Humanity faces an unusual form of alien invasion: the importation by parties unseen of a more evolved (and thus more efficient) ecology. A Matter for Men is the first novel in what is supposed to be a seven-volume series, The War Against the Chtorr, by David Gerrold. However, Gerrold has repeatedly missed announced publication dates after the fourth book, A Season for Slaughter, was released in 1993, and the great majority of fans have given up hope of seeing the series finished or even just continued.
Humanity is decimated by seven major plagues. Civilization doesn't totally collapse (as in most other apocalyptic works), and gradually rebuilds itself. It only slowly becomes clear that this is merely the prelude, though, when more and more strange new plants and animals are discovered. Much more highly evolved than their terrestrial counterparts, they outcompete their rivals and take over various ecological niches. Among the most terrifying are semi-intelligent, giant, worm-like creatures - killing machines that emit roars that sound like "Chtorr", thus giving a name to the planet from which they come and to the unseen enemy. However, knowledge of the invasion is kept from the general public.
Jim McCarthy is a young man who is drafted and assigned to a US Special Forces unit because he has had a couple of years of college biology. His task is to learn about the enemy, up close at first hand, and ultimately how best to fight them. Duke, his commander, has to be very patient, as Jim makes mistakes, but he also gets specimens and discovers useful things. This is enough to get him sent to Denver.
There Jim learns that the United States is so distrusted that many other nations don't believe the Chtorrans are a threat, or even think that the Americans are using it as an excuse to rearm and regain power (the United States accepted having the army disbanded rather than engage in an all-out nuclear war). He is also contacted by an ultra top-secret government organization led by Colonel Ira Wallachstein because, while he is a bit of a clumsy nuisance, he's also a smart troublemaker. While he's in the Special Forces by mistake (due to the disruption caused by the plagues), he has shown that he is an asset, so (after thorough evaluation) Wallachstein answers his questions about the "Uncle Ira group" and formally enlists him.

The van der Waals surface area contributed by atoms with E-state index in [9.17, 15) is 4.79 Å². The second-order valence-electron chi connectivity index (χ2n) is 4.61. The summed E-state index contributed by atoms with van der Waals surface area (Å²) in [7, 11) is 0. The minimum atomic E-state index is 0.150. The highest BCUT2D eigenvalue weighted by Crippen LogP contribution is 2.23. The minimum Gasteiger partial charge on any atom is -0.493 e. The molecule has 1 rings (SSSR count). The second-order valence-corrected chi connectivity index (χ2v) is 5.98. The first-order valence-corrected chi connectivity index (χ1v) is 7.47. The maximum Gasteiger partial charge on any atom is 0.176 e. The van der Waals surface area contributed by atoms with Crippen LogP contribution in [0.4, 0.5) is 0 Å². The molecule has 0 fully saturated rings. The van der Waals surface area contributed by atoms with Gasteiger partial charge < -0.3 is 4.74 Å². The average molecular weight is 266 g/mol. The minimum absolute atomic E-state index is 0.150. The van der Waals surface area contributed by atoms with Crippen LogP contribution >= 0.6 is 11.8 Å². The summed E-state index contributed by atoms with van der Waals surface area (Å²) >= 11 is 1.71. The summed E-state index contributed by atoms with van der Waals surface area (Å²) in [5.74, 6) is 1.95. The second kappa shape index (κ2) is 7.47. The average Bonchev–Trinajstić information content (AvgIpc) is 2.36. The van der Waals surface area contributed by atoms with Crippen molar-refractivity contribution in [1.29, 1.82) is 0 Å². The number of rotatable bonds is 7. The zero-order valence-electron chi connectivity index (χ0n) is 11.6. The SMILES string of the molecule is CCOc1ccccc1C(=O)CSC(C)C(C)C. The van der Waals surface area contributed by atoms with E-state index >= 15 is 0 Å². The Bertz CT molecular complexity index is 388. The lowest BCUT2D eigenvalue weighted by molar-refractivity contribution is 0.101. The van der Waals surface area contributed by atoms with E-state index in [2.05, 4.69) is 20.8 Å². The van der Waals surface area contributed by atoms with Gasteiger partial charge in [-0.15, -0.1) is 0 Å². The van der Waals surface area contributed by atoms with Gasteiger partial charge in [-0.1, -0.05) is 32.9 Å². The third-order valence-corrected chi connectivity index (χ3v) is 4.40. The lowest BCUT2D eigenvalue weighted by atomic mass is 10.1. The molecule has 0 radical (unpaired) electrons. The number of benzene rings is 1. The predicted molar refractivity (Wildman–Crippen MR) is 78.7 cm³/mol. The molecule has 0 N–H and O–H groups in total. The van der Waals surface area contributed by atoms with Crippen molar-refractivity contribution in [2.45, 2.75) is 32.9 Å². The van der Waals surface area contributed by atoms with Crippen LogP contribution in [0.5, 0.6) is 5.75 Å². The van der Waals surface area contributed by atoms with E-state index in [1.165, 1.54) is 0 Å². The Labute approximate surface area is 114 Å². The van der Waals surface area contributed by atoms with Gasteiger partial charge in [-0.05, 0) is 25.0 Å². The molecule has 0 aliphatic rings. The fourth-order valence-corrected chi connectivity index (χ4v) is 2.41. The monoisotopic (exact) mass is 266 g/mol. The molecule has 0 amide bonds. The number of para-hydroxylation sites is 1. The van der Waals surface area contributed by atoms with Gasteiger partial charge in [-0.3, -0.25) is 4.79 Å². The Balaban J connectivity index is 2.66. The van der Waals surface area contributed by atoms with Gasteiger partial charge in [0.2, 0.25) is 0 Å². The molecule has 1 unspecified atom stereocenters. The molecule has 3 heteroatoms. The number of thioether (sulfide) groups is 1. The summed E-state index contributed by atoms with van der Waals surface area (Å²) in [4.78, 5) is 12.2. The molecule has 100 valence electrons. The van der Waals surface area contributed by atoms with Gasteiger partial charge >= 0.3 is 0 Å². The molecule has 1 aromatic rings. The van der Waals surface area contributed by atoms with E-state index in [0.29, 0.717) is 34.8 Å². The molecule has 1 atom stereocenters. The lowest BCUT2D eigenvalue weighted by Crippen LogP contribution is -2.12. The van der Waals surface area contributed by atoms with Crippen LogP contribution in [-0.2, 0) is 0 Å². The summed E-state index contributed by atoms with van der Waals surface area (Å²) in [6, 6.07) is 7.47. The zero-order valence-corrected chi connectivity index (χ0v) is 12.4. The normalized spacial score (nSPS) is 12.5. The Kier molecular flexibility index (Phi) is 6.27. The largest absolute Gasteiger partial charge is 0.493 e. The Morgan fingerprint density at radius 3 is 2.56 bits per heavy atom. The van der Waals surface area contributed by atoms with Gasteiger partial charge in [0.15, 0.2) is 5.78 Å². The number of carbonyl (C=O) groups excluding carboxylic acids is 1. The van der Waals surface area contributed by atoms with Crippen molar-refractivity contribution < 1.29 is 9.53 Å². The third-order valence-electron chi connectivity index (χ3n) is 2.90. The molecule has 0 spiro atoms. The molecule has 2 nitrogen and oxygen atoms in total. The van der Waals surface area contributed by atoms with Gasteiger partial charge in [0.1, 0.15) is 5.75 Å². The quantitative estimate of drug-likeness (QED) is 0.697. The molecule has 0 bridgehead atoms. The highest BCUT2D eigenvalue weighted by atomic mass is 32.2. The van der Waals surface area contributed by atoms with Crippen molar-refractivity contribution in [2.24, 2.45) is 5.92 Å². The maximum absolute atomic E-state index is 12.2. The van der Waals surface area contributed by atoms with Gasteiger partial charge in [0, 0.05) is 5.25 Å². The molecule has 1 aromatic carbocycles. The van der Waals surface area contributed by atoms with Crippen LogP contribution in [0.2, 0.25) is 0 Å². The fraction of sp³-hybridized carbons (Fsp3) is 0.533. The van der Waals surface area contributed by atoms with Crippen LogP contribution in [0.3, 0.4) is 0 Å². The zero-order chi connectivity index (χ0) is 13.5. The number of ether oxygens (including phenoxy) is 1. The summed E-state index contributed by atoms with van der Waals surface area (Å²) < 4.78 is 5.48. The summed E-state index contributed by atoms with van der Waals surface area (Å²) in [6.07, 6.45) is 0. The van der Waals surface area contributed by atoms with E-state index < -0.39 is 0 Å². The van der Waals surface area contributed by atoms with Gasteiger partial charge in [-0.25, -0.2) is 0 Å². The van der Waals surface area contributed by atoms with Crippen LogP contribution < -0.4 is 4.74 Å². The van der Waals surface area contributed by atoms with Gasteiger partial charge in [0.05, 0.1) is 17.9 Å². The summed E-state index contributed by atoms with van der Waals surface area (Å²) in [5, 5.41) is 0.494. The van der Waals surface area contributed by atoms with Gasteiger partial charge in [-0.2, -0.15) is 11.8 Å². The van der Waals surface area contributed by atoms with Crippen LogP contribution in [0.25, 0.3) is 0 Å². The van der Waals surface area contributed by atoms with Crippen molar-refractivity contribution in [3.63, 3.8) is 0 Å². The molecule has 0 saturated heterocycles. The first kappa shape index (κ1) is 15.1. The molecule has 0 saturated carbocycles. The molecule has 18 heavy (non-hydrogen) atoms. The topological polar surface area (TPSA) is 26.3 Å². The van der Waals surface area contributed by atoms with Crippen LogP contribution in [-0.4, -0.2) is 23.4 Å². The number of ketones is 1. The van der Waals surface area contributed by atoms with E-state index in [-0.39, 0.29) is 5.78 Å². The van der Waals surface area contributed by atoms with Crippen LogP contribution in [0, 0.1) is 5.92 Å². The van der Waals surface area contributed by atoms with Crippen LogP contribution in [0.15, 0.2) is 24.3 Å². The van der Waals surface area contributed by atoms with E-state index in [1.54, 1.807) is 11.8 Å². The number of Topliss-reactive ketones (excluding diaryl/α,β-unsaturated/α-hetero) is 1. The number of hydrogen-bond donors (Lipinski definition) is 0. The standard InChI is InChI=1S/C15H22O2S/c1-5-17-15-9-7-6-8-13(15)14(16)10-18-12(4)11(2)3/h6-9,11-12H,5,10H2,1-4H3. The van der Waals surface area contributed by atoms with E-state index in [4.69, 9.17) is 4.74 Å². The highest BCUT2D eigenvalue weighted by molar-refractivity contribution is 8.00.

One of his first tasks is to stand guard when the hostile, suspicious delegates are shown a captured worm. The worm breaks out of its cage and kills dozens in a killing frenzy before Jim is finally able to stop it (it collapses on him). When he wakes up in the hospital, he is debriefed by a member of the Uncle Ira group, who confirms his suspicion that he had been set up to be killed, along with the obstructive disbelievers. Despite this, Jim remains committed to fighting the Chtorrans as part of the group.
Best part of story, including ending:
It's a compelling, well thought out, original story line.
Best scene in story:
I wouldn't call it a favorite scene, but it certainly is memorable (in a horrifying way) when Jim is taken to witness a feeding of the captive worm. Worms will only eat live prey, so stray dogs are brought in. Sickos (including the woman who brought Jim there) pay to watch.
Opinion about the main character:
Jim McCarthy is rather annoying, somewhat immature and whiny, but, as the series goes along, he does sort of grow on you.